Supersonic Laminar Flow Flight Tests
At NASA-Langley an F-I6XL was modified for supersonic laminar flow investigations (F – 16XL SSLFC. Figure 113). A glove with suction was designed (3931 and applied to the aircraft. It was flown with successful laminarisation by suction behind a round subsonic leading edge at supersonic speeds (394). But apparently laminar flow was realized only in dive (at no lift) conditions. and there are difficulties in understanding the results and in validating the methods used
The reason seems to be insufficient resolution of the boundary layer profiles in the solution of the undisturbed flow, including ihc second derivatives (ca. 20 points in the boundary layer normal to the surface instead of about 80 required). Nevertheless, a suction system able to provide laminar flow at supersonic flight was demonstrated.
Since then a second flight test scries with the F-I6XL SSLFC was planned using two different new glove designs for the right and left hand wing (Figure 114)  and completed 1396).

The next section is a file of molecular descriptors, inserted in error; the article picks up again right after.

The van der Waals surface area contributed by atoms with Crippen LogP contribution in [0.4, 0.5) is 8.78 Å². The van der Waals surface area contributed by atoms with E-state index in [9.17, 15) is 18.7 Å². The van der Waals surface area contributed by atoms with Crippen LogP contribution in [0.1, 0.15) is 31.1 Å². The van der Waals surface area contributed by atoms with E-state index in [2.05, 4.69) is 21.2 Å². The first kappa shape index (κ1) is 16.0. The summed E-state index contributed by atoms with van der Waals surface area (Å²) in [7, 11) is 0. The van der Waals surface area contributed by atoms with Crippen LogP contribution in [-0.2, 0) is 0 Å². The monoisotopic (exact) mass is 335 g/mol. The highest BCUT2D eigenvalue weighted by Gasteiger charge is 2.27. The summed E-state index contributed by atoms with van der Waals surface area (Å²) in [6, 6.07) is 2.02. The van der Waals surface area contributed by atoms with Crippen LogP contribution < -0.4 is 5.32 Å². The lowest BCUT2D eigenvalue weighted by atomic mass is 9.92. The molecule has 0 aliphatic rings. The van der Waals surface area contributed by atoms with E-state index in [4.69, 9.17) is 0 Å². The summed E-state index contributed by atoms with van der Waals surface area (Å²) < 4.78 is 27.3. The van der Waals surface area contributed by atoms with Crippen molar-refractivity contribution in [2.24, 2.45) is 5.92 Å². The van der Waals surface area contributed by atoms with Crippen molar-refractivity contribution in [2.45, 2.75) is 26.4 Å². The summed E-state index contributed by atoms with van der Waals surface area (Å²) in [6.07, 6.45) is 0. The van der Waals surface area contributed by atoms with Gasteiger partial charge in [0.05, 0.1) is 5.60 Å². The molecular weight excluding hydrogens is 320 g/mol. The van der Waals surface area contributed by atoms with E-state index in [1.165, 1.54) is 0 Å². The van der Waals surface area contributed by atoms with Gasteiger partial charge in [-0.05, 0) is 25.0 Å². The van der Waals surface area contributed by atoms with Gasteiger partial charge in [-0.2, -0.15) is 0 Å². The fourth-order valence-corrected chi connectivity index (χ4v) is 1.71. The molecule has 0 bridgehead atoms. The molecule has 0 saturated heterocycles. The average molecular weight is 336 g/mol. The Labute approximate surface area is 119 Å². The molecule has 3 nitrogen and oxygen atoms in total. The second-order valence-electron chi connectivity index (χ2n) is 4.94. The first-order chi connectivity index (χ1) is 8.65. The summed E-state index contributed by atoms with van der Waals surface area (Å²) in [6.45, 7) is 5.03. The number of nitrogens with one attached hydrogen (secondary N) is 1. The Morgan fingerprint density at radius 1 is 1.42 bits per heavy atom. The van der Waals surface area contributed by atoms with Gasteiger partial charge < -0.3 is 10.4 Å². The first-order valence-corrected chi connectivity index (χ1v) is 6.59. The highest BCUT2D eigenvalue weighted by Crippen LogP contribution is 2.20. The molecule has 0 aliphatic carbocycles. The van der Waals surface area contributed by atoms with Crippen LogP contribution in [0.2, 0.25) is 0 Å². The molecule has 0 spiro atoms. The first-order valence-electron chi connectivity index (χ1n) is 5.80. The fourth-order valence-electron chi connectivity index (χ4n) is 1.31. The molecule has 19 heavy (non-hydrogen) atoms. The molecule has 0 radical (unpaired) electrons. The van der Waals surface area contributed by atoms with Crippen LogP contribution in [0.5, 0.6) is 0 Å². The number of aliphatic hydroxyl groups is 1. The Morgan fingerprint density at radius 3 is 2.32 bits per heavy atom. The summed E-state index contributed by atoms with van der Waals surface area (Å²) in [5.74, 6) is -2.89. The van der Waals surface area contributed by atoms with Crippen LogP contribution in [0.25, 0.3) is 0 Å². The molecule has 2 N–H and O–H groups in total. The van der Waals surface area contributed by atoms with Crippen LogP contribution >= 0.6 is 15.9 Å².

F-16XL SSLFC with Two Gloves
In any case, flight experiments arc essential for validation of laminarisation technology. They cannot completely be replaced by ground tests. Due to high cost they should be limited to a minimum. This may become possible by improvements in theory and ground test facilities, but some validation flight tests will remain essential.
Laminarisation is a promising technology for future Supersonic Commercial Transports. First investigations indicate significant improvements of aircraft efficiency.
Theoretical prediction of the transition laminarAurbulent requires substantially improved CFD-solulions of the undisturbed 3D-flow.
Stability analysis itself must be improved to describe coupling of different instabilities (CFI and TS1), but also to respect for non-adiabatic walls and HMI.
A quiet Ludwicg tube for Mach 16 to 2.4 and high Reynolds number (RcL ca. 300 Mio) should be used in Europe to allow for high quality ground based check experiments
A new design approach must be developed, based mainly on
• theoretical predictions
• and partial simulation by turbulent tests in classical supersonic wind tunnels
• but it must rely on selected checks in a quiet high Reynolds ground test facility
• and validation by carefully designed flight tests.